The logistic model (or logit model) belongs to the generalized linear models family (GLM). It is widely used in regression analysis to model a binary dependent variable.

Since GLMs are commonly used R has already built-in functionality to estimate GLMs. Specifically the glm function from the stats package, with a binomial family and logit link can be used to estimate a logistic model.

The following logistic regression example is from Brian S. Everitt and Torsten Hothorn (2017).

options(width = 10000)
library(HSAUR)
## Loading required package: tools
m <- glm(ESR ~ fibrinogen, data = plasma, family = binomial(link = "logit"))
coef(m)
## (Intercept)  fibrinogen 
##   -6.845075    1.827081

Making use of maximum likelihood estimation the logistic regression model can also be estimated in ROI. Here either a conic solver or a general purpose solver can be used. The conic solvers have the advantages that they are designed to find the global optimum and are (typically) faster.

Log-likelihood

The log-likelihood \[ \underset{\beta}{\text{maximize}} \sum_{i = 1}^n ~ y_i ~ \log \left(\frac{\exp(X_{i*} \beta)}{1 + \exp(X_{i*} \beta)} \right) + \sum_{i = 1}^n ~ (1 - y_i) ~ \log \left(1 - \frac{\exp(X_{i*} \beta)}{1 + \exp(X_{i*} \beta)} \right) \] can be simplified to \[ \underset{\beta}{\text{maximize}} ~ \sum_{i = 1}^n y_i ~ X_{i*} \beta - \sum_{i = 1}^n \log(1 + \exp(X_{i*} \beta)). \]

Estimation

Sys.setenv(ROI_LOAD_PLUGINS = FALSE)
library(ROI)
library(ROI.plugin.optimx)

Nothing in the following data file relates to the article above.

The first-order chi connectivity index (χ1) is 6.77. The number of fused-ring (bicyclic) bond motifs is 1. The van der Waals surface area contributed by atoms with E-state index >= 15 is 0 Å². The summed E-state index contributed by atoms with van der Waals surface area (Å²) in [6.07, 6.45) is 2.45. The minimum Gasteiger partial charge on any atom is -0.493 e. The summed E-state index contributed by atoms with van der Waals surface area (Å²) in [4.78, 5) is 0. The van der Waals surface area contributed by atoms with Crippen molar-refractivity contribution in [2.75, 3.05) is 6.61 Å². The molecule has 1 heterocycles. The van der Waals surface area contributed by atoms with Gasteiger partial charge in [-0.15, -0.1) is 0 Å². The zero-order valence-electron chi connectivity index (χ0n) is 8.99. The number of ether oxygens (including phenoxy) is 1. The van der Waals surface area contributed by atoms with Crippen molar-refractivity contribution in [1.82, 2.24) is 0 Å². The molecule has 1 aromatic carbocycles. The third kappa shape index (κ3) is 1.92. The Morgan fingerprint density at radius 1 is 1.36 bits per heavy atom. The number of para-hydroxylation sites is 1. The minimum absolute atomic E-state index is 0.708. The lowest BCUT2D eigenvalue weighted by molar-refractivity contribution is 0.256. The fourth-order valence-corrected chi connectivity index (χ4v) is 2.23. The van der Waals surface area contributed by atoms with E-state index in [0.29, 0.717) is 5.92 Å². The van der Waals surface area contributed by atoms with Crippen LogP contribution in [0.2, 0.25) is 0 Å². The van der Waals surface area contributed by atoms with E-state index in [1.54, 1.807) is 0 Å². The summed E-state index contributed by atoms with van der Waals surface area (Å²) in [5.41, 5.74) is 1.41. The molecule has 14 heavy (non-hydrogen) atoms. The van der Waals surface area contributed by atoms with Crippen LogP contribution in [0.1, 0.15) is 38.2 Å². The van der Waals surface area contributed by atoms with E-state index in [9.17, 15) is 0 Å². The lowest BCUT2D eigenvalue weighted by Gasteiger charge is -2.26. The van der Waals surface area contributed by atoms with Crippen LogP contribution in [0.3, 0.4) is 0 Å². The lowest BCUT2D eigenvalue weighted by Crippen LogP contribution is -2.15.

## Loading required package: minqa
library(ROI.plugin.ecos)
X <- cbind(Intercept = 1, fibrinogen = plasma$fibrinogen)
y <- as.integer(plasma$ESR) - 1L

General purpose solver

mle <- function(beta) {
    drop(y %*% X %*% beta - sum(log(1 + exp(X %*% beta))))
}

op_gps <- OP(F_objective(mle, n =  ncol(X)), maximum = TRUE,
    bounds = V_bound(ld = -Inf, nobj = ncol(X)))
s1 <- ROI_solve(op_gps, "optimx", start = double(ncol(X)))
## Maximizing -- use negfn and neggr
## Warning in max(logpar): no non-missing arguments to max; returning -Inf
## Warning in min(logpar): no non-missing arguments to min; returning Inf
solution(s1)
## [1] -6.845075  1.827081

Conic solver

For conic optimization we need to build the matrices necessary to express the objective function.

library(slam)
logistic_regression <- function(y, X, solver = "ecos", ...) {
  stm <- simple_triplet_matrix
  stzm <- simple_triplet_zero_matrix
  stopifnot(is.vector(y), length(y) == nrow(X))
  m <- nrow(X); n <- ncol(X)
  i <- 3 * seq_len(m) - 2
  op <- OP(c(-(y %*% X), rep.int(1, m), double(m)), maximum = FALSE)
  C11 <- stm(rep(i, n), rep(seq_len(n), each = m), -drop(X), 3 * m, n)
  C12 <- stm(i, seq_len(m), rep.int(1, m), 3 * m, m)
  C13 <- stm(i + 2, seq_len(m), rep.int(-1, m), 3 * m, m)
  C1 <- cbind(C11, C12, C13)
  C2 <- cbind(stzm(3 * m, n), C12, -C13)
  C <- rbind(C1, C2)
  cones <- K_expp(2 * m)
  rhs <- c(rep(c(0, 1, 1), m), rep(c(0, 1, 0), m))
  constraints(op) <- C_constraint(C, cones, rhs)
  bounds(op) <- V_bound(ld = -Inf, nobj = ncol(C))
  ROI_solve(op, solver = solver, ...)
}

s2 <- logistic_regression(y, X)
head(solution(s2), ncol(X))
## [1] -6.845075  1.827081

References